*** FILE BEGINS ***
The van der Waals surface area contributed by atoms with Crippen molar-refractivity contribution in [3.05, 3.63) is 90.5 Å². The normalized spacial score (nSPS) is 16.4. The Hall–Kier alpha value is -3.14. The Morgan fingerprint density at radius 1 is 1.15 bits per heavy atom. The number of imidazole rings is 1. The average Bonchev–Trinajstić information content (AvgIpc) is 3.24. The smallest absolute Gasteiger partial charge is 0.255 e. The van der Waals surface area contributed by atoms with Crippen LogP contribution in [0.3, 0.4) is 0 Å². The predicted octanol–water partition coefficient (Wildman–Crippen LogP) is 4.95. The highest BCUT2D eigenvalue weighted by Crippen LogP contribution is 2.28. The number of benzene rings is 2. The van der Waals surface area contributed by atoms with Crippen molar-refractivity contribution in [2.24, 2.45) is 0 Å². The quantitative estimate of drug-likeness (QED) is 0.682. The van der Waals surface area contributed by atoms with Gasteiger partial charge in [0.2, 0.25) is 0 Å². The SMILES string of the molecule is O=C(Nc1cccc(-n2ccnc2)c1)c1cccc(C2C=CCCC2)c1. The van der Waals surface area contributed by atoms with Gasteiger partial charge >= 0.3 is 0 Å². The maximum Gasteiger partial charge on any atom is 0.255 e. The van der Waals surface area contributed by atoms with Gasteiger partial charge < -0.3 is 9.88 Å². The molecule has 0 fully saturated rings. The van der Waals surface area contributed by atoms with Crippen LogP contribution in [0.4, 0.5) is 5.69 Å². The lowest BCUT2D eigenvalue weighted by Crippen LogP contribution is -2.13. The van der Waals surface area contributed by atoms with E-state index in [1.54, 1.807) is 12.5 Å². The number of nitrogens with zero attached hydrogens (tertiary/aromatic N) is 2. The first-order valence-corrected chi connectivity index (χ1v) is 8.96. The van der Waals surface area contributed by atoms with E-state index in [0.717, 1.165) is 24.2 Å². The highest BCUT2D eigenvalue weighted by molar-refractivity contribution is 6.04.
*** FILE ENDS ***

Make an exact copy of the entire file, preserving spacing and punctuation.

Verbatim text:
The van der Waals surface area contributed by atoms with Crippen molar-refractivity contribution in [3.05, 3.63) is 90.5 Å². The normalized spacial score (nSPS) is 16.4. The Hall–Kier alpha value is -3.14. The Morgan fingerprint density at radius 1 is 1.15 bits per heavy atom. The number of imidazole rings is 1. The average Bonchev–Trinajstić information content (AvgIpc) is 3.24. The smallest absolute Gasteiger partial charge is 0.255 e. The van der Waals surface area contributed by atoms with Crippen LogP contribution in [0.3, 0.4) is 0 Å². The predicted octanol–water partition coefficient (Wildman–Crippen LogP) is 4.95. The highest BCUT2D eigenvalue weighted by Crippen LogP contribution is 2.28. The number of benzene rings is 2. The van der Waals surface area contributed by atoms with Crippen molar-refractivity contribution in [2.24, 2.45) is 0 Å². The quantitative estimate of drug-likeness (QED) is 0.682. The van der Waals surface area contributed by atoms with Gasteiger partial charge in [0.2, 0.25) is 0 Å². The SMILES string of the molecule is O=C(Nc1cccc(-n2ccnc2)c1)c1cccc(C2C=CCCC2)c1. The van der Waals surface area contributed by atoms with Gasteiger partial charge >= 0.3 is 0 Å². The maximum Gasteiger partial charge on any atom is 0.255 e. The van der Waals surface area contributed by atoms with Gasteiger partial charge < -0.3 is 9.88 Å². The molecule has 0 fully saturated rings. The van der Waals surface area contributed by atoms with Crippen LogP contribution in [0.4, 0.5) is 5.69 Å². The lowest BCUT2D eigenvalue weighted by Crippen LogP contribution is -2.13. The van der Waals surface area contributed by atoms with E-state index in [1.54, 1.807) is 12.5 Å². The number of nitrogens with zero attached hydrogens (tertiary/aromatic N) is 2. The first-order valence-corrected chi connectivity index (χ1v) is 8.96. The van der Waals surface area contributed by atoms with E-state index in [0.717, 1.165) is 24.2 Å². The highest BCUT2D eigenvalue weighted by molar-refractivity contribution is 6.04.